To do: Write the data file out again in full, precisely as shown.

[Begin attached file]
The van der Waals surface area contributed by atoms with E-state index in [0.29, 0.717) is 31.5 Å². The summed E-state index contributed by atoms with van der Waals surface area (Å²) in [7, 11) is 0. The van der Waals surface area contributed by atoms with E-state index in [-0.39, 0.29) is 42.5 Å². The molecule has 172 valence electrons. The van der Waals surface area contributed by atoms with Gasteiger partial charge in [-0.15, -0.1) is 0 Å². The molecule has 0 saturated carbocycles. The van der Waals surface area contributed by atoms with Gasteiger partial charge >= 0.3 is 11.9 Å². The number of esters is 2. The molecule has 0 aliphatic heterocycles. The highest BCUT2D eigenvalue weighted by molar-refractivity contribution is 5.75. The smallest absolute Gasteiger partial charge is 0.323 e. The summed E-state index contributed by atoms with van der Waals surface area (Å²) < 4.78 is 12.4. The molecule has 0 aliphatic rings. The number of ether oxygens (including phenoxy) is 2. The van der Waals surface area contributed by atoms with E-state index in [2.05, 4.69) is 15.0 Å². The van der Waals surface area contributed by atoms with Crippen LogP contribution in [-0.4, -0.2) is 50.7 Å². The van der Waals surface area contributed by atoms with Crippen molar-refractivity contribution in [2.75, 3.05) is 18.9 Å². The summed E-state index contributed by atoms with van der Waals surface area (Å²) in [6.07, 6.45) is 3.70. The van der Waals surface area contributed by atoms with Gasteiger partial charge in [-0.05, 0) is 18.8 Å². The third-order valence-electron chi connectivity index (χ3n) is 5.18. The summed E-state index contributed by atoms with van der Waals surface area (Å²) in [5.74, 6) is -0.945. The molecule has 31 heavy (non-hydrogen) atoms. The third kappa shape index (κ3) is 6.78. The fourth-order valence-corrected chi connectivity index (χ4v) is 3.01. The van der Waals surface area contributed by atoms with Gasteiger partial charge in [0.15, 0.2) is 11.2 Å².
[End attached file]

The van der Waals surface area contributed by atoms with E-state index in [0.29, 0.717) is 31.5 Å². The summed E-state index contributed by atoms with van der Waals surface area (Å²) in [7, 11) is 0. The van der Waals surface area contributed by atoms with E-state index in [-0.39, 0.29) is 42.5 Å². The molecule has 172 valence electrons. The van der Waals surface area contributed by atoms with Gasteiger partial charge in [-0.15, -0.1) is 0 Å². The molecule has 0 saturated carbocycles. The van der Waals surface area contributed by atoms with Gasteiger partial charge >= 0.3 is 11.9 Å². The number of esters is 2. The molecule has 0 aliphatic heterocycles. The highest BCUT2D eigenvalue weighted by molar-refractivity contribution is 5.75. The smallest absolute Gasteiger partial charge is 0.323 e. The summed E-state index contributed by atoms with van der Waals surface area (Å²) < 4.78 is 12.4. The molecule has 0 aliphatic rings. The number of ether oxygens (including phenoxy) is 2. The van der Waals surface area contributed by atoms with E-state index in [2.05, 4.69) is 15.0 Å². The van der Waals surface area contributed by atoms with Crippen LogP contribution in [-0.4, -0.2) is 50.7 Å². The van der Waals surface area contributed by atoms with Crippen molar-refractivity contribution in [2.75, 3.05) is 18.9 Å². The summed E-state index contributed by atoms with van der Waals surface area (Å²) in [6.07, 6.45) is 3.70. The van der Waals surface area contributed by atoms with Gasteiger partial charge in [-0.05, 0) is 18.8 Å². The third-order valence-electron chi connectivity index (χ3n) is 5.18. The summed E-state index contributed by atoms with van der Waals surface area (Å²) in [5.74, 6) is -0.945. The molecule has 31 heavy (non-hydrogen) atoms. The third kappa shape index (κ3) is 6.78. The fourth-order valence-corrected chi connectivity index (χ4v) is 3.01. The van der Waals surface area contributed by atoms with Gasteiger partial charge in [0.15, 0.2) is 11.2 Å².